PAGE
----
PDF Version Numbers

Mar 23, 2007 12:00:00 AM | Learning PDF PDF Version Numbers

Explanation of PDF file format versions and list of new document features available in each PDF version from 1.1 through 1.7.

by Mark Gavin

I find that there is a general misunderstanding about the nature of Portable Document Format (PDF) version numbers.

Version 1.0 of the PDF file format was released by Adobe in 1993. Over the past fourteen years PDF has been updated seven times.  The current version of PDF is 1.7. These changes to the PDF version number represent additions to the file format.

All of the “older” stuff in PDF works exactly the same way it did.  None of the basic PDF text drawing primitives have changed.  PDF 1.0 is still perfectly valid and usable; it is the basis for all PDF files in existence today; it simply can not be used to represent more advanced features or graphics found in later versions of PDF.


Following is a list of new document features which are available in the various versions of PDF.

PDF Updates
Document Encryption (40 bit), Article Threads, Named Destinations, Link Actions and Device Independent Color Resources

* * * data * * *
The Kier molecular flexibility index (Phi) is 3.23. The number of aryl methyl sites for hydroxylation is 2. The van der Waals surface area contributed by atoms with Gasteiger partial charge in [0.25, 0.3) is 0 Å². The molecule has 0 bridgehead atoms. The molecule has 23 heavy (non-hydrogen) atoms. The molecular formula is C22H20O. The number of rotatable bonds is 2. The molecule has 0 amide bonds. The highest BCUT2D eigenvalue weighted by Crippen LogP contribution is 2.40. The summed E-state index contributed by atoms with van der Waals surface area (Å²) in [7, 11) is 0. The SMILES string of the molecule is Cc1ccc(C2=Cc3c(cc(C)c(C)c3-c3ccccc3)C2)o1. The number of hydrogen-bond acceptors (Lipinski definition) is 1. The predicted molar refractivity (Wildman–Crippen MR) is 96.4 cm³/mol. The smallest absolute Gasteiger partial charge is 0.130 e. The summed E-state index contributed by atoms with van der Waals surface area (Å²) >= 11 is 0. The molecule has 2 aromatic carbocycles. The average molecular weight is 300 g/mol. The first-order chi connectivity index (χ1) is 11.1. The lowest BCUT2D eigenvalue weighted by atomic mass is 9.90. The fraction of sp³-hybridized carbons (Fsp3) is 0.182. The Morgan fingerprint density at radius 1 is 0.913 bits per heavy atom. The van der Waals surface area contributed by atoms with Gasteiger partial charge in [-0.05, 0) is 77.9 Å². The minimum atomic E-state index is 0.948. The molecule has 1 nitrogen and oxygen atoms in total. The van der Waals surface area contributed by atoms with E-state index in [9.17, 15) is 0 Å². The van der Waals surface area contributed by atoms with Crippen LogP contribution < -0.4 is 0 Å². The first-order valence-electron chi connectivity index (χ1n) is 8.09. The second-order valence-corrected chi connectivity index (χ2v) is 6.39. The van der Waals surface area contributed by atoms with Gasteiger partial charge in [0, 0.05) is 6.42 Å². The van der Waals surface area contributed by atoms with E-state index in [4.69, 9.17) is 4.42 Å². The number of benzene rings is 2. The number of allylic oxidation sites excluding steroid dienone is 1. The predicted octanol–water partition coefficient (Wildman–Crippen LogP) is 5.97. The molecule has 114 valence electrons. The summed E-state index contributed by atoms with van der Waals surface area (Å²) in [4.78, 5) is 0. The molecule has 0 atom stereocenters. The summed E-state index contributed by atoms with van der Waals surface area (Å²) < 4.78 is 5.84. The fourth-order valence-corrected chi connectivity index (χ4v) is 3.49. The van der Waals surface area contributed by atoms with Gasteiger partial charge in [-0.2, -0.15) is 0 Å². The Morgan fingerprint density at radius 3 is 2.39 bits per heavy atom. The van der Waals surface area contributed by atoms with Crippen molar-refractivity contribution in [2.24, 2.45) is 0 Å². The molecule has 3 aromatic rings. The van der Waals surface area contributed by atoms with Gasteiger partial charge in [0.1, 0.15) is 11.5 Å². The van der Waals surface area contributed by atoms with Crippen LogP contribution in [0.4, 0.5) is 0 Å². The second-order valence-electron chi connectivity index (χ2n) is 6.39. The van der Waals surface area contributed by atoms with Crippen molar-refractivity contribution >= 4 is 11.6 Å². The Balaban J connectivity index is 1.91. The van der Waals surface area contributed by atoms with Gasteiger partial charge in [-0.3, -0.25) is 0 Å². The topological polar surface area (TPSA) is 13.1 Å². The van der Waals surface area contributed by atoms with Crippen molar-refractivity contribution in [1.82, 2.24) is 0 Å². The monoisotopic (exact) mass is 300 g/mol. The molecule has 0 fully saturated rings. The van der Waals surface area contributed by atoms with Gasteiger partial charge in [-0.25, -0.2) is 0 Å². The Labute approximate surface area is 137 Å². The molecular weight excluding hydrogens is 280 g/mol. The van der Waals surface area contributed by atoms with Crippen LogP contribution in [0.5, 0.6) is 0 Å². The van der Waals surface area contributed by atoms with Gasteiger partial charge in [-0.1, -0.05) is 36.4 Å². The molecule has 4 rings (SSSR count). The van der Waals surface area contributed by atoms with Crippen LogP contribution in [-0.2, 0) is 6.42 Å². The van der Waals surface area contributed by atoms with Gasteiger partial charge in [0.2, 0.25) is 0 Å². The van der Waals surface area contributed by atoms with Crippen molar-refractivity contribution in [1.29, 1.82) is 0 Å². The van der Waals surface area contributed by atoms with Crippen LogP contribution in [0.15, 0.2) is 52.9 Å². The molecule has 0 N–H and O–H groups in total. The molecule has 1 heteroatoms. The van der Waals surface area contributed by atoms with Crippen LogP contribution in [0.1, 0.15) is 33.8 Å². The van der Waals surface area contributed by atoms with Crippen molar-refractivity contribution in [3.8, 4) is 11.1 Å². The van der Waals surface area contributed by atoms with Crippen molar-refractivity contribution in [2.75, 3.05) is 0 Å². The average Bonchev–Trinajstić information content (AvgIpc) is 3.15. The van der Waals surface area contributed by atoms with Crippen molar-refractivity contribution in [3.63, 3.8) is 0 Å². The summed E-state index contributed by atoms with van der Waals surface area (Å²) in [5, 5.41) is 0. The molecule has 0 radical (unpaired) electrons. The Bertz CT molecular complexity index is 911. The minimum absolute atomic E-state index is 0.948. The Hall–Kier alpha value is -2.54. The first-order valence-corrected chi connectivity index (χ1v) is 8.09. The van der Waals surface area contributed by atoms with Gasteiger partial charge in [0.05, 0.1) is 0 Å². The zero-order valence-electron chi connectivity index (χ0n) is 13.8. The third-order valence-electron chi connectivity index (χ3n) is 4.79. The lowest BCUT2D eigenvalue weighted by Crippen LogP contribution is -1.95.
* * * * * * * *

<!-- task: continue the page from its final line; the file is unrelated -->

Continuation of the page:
Form Fields, Halftone Screens and other advanced color features, and support for Chinese, Japanese and Korean text
Digital Signatures, Logical Structure, JavaScript, Embedded Files, Masked Images, Smooth Shading, Support for additional color spaces and CID fonts
Document Encryption (128 bit), Tagged PDF, Accessibility Support, Transparency, Metadata Streams
Document Encryption (Public Key), JPEG 2000 Compression, Optional Content Groups, Additional Annotation Types
Document Encryption (AES), Increase Maximum Page Size, Incorporate 3D Artwork, Additional Annotation Types
Some additional annotation support for 3D and engineering.

So, if you only need basic text on a page and 40 bit encryption; you only need PDF 1.1.  If you want to use JPEG 2000 compression; you need PDF 1.5.

Taking a PDF 1.4 file and “updating” it to PDF 1.7 really has no meaning because the PDF 1.4 document doesn’t contain any PDF 1.7 additions.

The majority of PDF files in common use today are typically PDF 1.4.

Written By: Mark Gavin